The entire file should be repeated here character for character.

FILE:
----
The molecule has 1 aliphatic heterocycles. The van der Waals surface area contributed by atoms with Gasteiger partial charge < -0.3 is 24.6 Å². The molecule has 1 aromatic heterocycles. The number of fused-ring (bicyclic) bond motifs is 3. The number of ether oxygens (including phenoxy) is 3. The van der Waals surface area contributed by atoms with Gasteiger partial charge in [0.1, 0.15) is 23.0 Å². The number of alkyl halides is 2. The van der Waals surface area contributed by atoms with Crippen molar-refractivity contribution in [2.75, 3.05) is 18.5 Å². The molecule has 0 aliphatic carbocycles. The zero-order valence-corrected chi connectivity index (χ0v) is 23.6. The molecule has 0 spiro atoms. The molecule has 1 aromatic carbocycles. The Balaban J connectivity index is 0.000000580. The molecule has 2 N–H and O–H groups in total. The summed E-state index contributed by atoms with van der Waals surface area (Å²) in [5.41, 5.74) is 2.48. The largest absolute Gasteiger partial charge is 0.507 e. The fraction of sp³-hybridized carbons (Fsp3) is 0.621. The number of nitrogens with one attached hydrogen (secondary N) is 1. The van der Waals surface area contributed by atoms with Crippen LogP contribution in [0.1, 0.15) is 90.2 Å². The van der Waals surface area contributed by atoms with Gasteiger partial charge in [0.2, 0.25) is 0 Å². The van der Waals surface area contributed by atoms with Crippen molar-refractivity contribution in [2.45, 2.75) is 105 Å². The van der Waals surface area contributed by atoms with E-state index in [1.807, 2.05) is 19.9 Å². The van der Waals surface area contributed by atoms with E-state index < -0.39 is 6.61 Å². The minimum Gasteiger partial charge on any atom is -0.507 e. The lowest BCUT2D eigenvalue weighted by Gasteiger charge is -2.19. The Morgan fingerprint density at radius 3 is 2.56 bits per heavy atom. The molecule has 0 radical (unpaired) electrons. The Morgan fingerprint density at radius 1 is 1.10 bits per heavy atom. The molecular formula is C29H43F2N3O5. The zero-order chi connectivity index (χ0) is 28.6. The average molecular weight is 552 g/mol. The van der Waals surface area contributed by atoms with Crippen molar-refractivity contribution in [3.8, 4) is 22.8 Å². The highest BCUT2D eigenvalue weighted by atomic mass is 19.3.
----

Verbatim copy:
The molecule has 1 aliphatic heterocycles. The van der Waals surface area contributed by atoms with Gasteiger partial charge < -0.3 is 24.6 Å². The molecule has 1 aromatic heterocycles. The number of fused-ring (bicyclic) bond motifs is 3. The number of ether oxygens (including phenoxy) is 3. The van der Waals surface area contributed by atoms with Gasteiger partial charge in [0.1, 0.15) is 23.0 Å². The number of alkyl halides is 2. The van der Waals surface area contributed by atoms with Crippen molar-refractivity contribution in [2.75, 3.05) is 18.5 Å². The molecule has 0 aliphatic carbocycles. The zero-order valence-corrected chi connectivity index (χ0v) is 23.6. The molecule has 0 spiro atoms. The molecule has 1 aromatic carbocycles. The Balaban J connectivity index is 0.000000580. The molecule has 2 N–H and O–H groups in total. The summed E-state index contributed by atoms with van der Waals surface area (Å²) in [5.41, 5.74) is 2.48. The largest absolute Gasteiger partial charge is 0.507 e. The fraction of sp³-hybridized carbons (Fsp3) is 0.621. The number of nitrogens with one attached hydrogen (secondary N) is 1. The van der Waals surface area contributed by atoms with Crippen LogP contribution in [0.1, 0.15) is 90.2 Å². The van der Waals surface area contributed by atoms with Gasteiger partial charge in [0.2, 0.25) is 0 Å². The van der Waals surface area contributed by atoms with Crippen molar-refractivity contribution in [2.45, 2.75) is 105 Å². The van der Waals surface area contributed by atoms with E-state index in [1.807, 2.05) is 19.9 Å². The van der Waals surface area contributed by atoms with E-state index < -0.39 is 6.61 Å². The minimum Gasteiger partial charge on any atom is -0.507 e. The lowest BCUT2D eigenvalue weighted by Gasteiger charge is -2.19. The Morgan fingerprint density at radius 3 is 2.56 bits per heavy atom. The molecule has 0 radical (unpaired) electrons. The Morgan fingerprint density at radius 1 is 1.10 bits per heavy atom. The molecular formula is C29H43F2N3O5. The zero-order chi connectivity index (χ0) is 28.6. The average molecular weight is 552 g/mol. The van der Waals surface area contributed by atoms with Crippen molar-refractivity contribution in [3.8, 4) is 22.8 Å². The highest BCUT2D eigenvalue weighted by atomic mass is 19.3.